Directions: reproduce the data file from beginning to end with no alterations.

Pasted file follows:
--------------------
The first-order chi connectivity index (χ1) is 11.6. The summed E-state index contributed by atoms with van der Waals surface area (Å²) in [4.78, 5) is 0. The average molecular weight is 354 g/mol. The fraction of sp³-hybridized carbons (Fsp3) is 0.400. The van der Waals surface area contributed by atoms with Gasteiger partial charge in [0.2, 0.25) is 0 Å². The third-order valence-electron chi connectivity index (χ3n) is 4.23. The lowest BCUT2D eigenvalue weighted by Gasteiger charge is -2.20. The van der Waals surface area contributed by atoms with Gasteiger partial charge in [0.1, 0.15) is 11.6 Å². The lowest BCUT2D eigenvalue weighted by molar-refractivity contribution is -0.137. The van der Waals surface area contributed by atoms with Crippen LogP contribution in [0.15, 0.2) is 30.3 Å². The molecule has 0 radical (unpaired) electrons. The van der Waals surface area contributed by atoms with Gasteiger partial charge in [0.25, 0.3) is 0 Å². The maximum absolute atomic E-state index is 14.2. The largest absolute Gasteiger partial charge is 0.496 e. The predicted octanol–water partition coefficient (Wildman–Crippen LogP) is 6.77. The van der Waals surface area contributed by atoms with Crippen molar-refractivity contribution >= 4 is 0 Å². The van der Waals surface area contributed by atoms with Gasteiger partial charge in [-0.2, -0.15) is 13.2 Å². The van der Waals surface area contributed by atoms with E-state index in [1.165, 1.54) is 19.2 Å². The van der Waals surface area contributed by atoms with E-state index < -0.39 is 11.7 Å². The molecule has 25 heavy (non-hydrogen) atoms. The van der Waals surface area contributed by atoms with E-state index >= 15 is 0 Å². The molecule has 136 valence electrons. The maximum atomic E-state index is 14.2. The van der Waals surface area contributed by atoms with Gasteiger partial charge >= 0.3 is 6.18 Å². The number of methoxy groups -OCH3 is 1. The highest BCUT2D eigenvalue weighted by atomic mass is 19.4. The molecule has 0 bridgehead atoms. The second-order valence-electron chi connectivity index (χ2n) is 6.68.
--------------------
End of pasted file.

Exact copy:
The first-order chi connectivity index (χ1) is 11.6. The summed E-state index contributed by atoms with van der Waals surface area (Å²) in [4.78, 5) is 0. The average molecular weight is 354 g/mol. The fraction of sp³-hybridized carbons (Fsp3) is 0.400. The van der Waals surface area contributed by atoms with Gasteiger partial charge in [0.2, 0.25) is 0 Å². The third-order valence-electron chi connectivity index (χ3n) is 4.23. The lowest BCUT2D eigenvalue weighted by Gasteiger charge is -2.20. The van der Waals surface area contributed by atoms with Gasteiger partial charge in [0.1, 0.15) is 11.6 Å². The lowest BCUT2D eigenvalue weighted by molar-refractivity contribution is -0.137. The van der Waals surface area contributed by atoms with Crippen LogP contribution in [0.15, 0.2) is 30.3 Å². The molecule has 0 radical (unpaired) electrons. The van der Waals surface area contributed by atoms with Gasteiger partial charge in [0.25, 0.3) is 0 Å². The maximum absolute atomic E-state index is 14.2. The largest absolute Gasteiger partial charge is 0.496 e. The predicted octanol–water partition coefficient (Wildman–Crippen LogP) is 6.77. The van der Waals surface area contributed by atoms with Crippen molar-refractivity contribution >= 4 is 0 Å². The van der Waals surface area contributed by atoms with Gasteiger partial charge in [-0.2, -0.15) is 13.2 Å². The van der Waals surface area contributed by atoms with E-state index in [1.165, 1.54) is 19.2 Å². The van der Waals surface area contributed by atoms with E-state index < -0.39 is 11.7 Å². The molecule has 25 heavy (non-hydrogen) atoms. The van der Waals surface area contributed by atoms with E-state index >= 15 is 0 Å². The molecule has 136 valence electrons. The maximum atomic E-state index is 14.2. The van der Waals surface area contributed by atoms with Gasteiger partial charge >= 0.3 is 6.18 Å². The number of methoxy groups -OCH3 is 1. The highest BCUT2D eigenvalue weighted by atomic mass is 19.4. The molecule has 0 bridgehead atoms. The second-order valence-electron chi connectivity index (χ2n) is 6.68.